Hawaiian Civil War soldier finally recognized

Hawaiian Civil War solider finally recognized
Published: Oct. 25, 2014 at 10:24 PM HST|Updated: Oct. 26, 2014 at 1:23 AM HST
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HONOLULU (HawaiiNewsNow) - Local historians and distinguished guests from veterans' organizations gathered at Oahu Cemetery on Saturday for a special dedication to a Hawaiian soldier whom none of them had ever met.

"It has been my privilege to watch Kealoha move from the footnotes of history to the front pages of today,” said Eric Mueller, Adjutant General, Hawaii Civil War Round Table.

Private J.R. Kealoha, a Native Hawaiian soldier who fought in America's Civil War, died in 1877 and is buried at the historic Oahu Cemetery. But for the last 137 years, most people may not have known it.

It was in 2011 when Anita Manning came across Kealoha's name at the Hawaii State Archives. A card file told her the union soldier fought in the Civil War and where he was buried. Eager to find out more, she went to Oahu Cemetery only to be disappointed.

"There was no headstone! And I was struck immediately that this man who had put himself in harm's way for my future had been forgotten," said Manning, Hawaii Sons of the Civil War committee.

Manning along with other historians submitted an application to the Veterans Administration to get a headstone for Kealoha but was denied because of they couldn't find any living next of kin.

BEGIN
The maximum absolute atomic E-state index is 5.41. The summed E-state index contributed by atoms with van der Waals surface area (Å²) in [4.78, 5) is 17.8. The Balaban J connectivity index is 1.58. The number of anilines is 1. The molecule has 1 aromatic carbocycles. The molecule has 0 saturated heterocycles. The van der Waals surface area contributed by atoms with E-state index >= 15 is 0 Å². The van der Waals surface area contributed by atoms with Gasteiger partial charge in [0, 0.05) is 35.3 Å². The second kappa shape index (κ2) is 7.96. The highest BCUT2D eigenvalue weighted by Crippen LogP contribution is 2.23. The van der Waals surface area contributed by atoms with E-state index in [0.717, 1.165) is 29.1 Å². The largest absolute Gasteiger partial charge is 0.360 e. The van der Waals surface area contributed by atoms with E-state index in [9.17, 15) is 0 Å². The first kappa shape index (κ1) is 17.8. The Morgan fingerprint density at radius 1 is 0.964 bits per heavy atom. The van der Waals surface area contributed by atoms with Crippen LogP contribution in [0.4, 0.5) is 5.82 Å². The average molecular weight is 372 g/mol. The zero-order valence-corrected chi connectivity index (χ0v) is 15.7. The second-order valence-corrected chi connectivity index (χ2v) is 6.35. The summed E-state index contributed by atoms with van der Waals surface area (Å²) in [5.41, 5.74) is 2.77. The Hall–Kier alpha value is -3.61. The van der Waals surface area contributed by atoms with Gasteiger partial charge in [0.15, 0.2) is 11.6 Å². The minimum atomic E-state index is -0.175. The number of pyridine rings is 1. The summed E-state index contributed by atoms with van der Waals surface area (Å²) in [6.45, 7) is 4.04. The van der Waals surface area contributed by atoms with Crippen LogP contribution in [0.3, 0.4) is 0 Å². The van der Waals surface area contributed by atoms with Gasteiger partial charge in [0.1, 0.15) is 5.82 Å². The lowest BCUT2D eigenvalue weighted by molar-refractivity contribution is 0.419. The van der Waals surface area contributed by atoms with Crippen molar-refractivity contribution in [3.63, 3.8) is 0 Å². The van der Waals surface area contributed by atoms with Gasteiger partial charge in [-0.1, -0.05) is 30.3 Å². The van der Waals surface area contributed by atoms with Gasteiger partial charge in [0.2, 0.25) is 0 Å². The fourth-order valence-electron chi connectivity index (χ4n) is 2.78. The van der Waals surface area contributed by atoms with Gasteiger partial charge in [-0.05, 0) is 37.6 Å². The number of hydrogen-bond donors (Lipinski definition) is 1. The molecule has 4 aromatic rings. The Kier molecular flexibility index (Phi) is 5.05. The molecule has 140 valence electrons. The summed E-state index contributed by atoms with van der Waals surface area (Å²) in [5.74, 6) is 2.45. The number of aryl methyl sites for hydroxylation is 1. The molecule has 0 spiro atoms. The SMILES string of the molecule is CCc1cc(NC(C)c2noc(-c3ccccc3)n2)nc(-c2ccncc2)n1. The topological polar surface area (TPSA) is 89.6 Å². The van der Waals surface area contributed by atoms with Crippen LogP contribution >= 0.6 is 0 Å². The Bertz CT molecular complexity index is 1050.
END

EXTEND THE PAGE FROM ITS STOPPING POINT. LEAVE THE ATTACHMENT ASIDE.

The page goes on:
After years of appeals, a headstone was donated.

"Unlike many Hawaiians who fought in the Civil War, we know Kealoha's real name.  We know his Hawaiian name because fortuitously on January 22, 1865, he ran into Colonel Samuel Chapman Armstrong," Hawaii Civil War Round Table President Justin Vance said.

Armstrong was also from Hawaii and he later became a General. He wrote about his encounter with Kealoha on the battlefield and sent the letter back to Hawaii.

“Yesterday, as my orderly was holding my horse, I asked him where he was from. He said he was from Hawaii! He proved to be a full-blood kanaka, by the name of Kealoha, who came from the Islands last year. There is also another, by the name of Kaiwi, who lived near Judge Smith's, who left the Islands last July. I enjoyed seeing them very much and we had a good jabber in kanaka. Kealoha is a private in the 41st Regiment US Colored Troops, and Kaiwi is a Private in the 28th U.S.C.T., in the pioneer corps. Both are good men and seemed glad to have seen me.”

Kealoha is just one of 119 identified sons of Hawaii who fought in the Civil War. Little are known about them because most Hawaiians served under anglicized names because they were easier to pronounce.

The hope is that the gravestone will not only serve as tribute to Kealoha, but to the other sons of Hawaii who fought in America's Civil War and are forgotten.

Kealoha and his story will be included in a forthcoming publication by the U.S. government that documents the service of Civil War soldiers and sailors.

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